Taylor, another 20-something creative living east of Flushing Avenue, is a veteran of the gig economy. “I’m working a main job, in which I feel pretty underpaid for the work that I do, but also need to rely on a side job as well working as a social media and marketing, just so that I can barely afford to live where I do in Bushwick. Honestly, I think I might need to take up a third job on the weekends at a local coffee shop just for some extra cash. But this all also leaves me not much time to focus on my passion for writing,” she continues. “I think people convene here because the Brooklyn area has a reputation for appreciating the arts and for having opportunities that maybe other places don’t. Plus, it’s more affordable than living in some areas of Manhattan.”

Living “affordably” in Bushwick and gentrification

Affordable. By NYC standards, maybe, but Bushwick isn’t nearly as affordable as it was ten or even 2 years ago. In 2005, Bushwick’s median rent was $950 per month. In 2014, it was $1,270. That’s a 33.7-percent increase in nine years. It goes without saying that even these astronomical increases are small potatoes compared to that of Manhattan or Williamsburg. Median rent numbers from more recent years are likely to be even higher, when the 2016 census data is released in February.

Bushwick, as I have come to understand, was, and sometimes still is, a place for young people to live while they get their careers off the ground or work gig-to-gig as an artist or freelancer.

Kate, a representative from the popular apartment-hunting website, Nooklyn, said that in Bushwick specifically, the most common types of renters are “young professionals and freelancers and service industry people.”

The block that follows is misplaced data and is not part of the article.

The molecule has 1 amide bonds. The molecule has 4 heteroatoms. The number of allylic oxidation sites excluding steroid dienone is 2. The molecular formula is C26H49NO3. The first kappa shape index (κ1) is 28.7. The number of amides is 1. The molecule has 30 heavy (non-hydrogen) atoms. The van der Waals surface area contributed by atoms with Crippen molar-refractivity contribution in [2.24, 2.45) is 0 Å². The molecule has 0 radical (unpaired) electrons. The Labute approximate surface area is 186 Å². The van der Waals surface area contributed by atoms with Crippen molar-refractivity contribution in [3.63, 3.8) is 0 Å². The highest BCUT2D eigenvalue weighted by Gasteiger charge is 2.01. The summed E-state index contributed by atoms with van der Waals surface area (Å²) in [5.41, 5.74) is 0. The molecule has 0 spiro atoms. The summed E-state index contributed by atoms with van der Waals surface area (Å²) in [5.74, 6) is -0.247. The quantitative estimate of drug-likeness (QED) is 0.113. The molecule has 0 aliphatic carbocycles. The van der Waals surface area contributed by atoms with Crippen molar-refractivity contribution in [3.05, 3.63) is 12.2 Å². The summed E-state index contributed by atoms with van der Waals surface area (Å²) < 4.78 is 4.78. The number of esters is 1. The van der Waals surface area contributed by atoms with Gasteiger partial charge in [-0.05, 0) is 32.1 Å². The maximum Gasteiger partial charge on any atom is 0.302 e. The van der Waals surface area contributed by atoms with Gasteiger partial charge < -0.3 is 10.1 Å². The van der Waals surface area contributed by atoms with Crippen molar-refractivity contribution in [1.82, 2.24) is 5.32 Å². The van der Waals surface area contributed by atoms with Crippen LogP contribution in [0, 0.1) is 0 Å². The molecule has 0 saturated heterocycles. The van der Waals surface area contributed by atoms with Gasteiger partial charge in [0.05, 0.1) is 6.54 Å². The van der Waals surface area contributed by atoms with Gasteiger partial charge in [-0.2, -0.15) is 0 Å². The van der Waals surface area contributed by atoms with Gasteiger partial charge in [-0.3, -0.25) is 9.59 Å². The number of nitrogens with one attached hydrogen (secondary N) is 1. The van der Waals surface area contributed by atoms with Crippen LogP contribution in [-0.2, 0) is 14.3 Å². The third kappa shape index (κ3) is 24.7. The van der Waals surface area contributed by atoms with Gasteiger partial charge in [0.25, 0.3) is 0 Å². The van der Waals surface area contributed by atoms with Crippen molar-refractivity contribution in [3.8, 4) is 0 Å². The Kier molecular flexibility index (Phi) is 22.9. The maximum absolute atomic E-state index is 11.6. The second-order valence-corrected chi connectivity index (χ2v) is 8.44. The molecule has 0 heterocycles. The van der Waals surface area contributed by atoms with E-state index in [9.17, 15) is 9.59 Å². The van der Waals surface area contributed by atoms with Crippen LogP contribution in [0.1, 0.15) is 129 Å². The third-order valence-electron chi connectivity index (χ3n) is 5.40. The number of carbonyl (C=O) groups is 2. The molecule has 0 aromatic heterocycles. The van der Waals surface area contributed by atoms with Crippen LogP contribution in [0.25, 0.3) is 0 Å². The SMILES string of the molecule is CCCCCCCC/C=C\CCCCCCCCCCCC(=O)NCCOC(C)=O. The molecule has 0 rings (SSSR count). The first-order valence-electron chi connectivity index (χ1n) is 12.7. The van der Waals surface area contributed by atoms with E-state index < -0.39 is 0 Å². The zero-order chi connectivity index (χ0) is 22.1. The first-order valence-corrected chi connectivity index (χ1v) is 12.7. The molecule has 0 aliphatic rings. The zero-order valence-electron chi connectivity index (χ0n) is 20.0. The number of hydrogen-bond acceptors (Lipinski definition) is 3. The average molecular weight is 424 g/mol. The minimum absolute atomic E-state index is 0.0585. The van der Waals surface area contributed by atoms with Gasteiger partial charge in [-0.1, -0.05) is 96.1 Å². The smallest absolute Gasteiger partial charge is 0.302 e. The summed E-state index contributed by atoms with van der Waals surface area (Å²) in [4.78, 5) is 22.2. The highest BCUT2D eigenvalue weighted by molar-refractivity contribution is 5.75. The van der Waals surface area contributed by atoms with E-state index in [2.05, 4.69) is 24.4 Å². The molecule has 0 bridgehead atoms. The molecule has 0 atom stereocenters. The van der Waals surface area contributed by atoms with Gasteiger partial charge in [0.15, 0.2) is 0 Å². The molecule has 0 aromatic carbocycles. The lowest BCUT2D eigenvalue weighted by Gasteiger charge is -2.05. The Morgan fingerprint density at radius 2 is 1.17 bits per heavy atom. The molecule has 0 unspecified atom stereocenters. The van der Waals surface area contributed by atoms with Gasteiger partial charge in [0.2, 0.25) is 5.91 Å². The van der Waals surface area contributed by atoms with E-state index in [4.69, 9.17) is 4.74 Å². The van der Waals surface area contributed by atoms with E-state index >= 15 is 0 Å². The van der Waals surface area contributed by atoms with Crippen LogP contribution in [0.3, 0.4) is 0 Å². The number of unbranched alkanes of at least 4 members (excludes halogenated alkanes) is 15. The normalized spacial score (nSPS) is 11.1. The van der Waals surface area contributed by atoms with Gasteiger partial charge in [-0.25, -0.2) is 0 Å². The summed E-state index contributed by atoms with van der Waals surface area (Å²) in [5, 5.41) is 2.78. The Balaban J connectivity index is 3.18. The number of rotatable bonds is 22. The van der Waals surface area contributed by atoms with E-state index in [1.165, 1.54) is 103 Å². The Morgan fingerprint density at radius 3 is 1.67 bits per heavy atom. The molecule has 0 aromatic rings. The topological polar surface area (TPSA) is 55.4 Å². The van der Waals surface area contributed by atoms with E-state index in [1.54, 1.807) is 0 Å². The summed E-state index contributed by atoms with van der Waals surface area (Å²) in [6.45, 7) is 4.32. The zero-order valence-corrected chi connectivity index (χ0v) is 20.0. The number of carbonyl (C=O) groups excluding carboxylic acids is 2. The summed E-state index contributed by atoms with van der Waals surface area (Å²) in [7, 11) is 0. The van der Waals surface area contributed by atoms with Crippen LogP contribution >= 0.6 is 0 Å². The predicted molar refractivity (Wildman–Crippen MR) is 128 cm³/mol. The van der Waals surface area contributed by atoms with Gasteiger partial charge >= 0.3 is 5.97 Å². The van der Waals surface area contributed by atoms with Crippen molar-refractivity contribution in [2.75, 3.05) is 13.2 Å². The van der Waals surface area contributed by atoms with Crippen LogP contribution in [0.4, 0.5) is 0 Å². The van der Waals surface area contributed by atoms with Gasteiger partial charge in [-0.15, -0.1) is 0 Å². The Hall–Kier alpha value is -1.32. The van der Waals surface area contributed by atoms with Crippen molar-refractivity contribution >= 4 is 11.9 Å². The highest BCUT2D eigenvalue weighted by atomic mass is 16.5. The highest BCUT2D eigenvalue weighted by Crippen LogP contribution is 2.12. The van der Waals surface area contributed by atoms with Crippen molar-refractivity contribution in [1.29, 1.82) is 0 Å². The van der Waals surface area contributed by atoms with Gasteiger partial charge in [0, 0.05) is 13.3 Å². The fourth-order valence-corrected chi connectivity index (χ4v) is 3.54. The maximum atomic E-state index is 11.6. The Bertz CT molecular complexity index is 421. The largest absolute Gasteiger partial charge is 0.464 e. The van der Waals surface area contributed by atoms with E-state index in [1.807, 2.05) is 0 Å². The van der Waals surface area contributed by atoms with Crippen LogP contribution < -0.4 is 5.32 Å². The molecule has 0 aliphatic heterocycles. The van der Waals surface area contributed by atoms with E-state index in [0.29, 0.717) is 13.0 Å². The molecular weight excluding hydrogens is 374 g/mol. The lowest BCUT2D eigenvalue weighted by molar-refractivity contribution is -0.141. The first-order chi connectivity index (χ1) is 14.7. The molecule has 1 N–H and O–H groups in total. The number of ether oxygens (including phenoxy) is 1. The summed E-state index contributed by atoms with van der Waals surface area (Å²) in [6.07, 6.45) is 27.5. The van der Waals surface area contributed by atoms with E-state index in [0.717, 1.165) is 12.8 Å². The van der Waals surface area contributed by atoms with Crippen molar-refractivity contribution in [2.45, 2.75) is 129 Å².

“I get a lot of designers (fashion, graphic, etc.); a lot of people [who] are moving to Bushwick specifically are just starting jobs or just graduated,” Kate continues. “62 percent of our customers are women in their mid-twenties to early thirties who are moving to NYC. They want to find a safe neighborhood in Brooklyn to pursue their careers.”  

Since I’m part of Nooklyn’s most popular 62 percent and a non-native New Yorker, it may be tacky of me to even delicately put this in terms of gentrification, but this trend has not been lost on Brooklyn’s landlords and property investors, who, to both accommodate the influx of new residents and alienate Brooklyn natives, renovate apartment buildings and rent them out at high prices to young transplants.

In regard to millennials being well-equipped for Bushwick’s job market specifically, New York Senator Martin Dilan notes that native Brooklynites may not see the same opportunities in gentrification that millennial transplants do.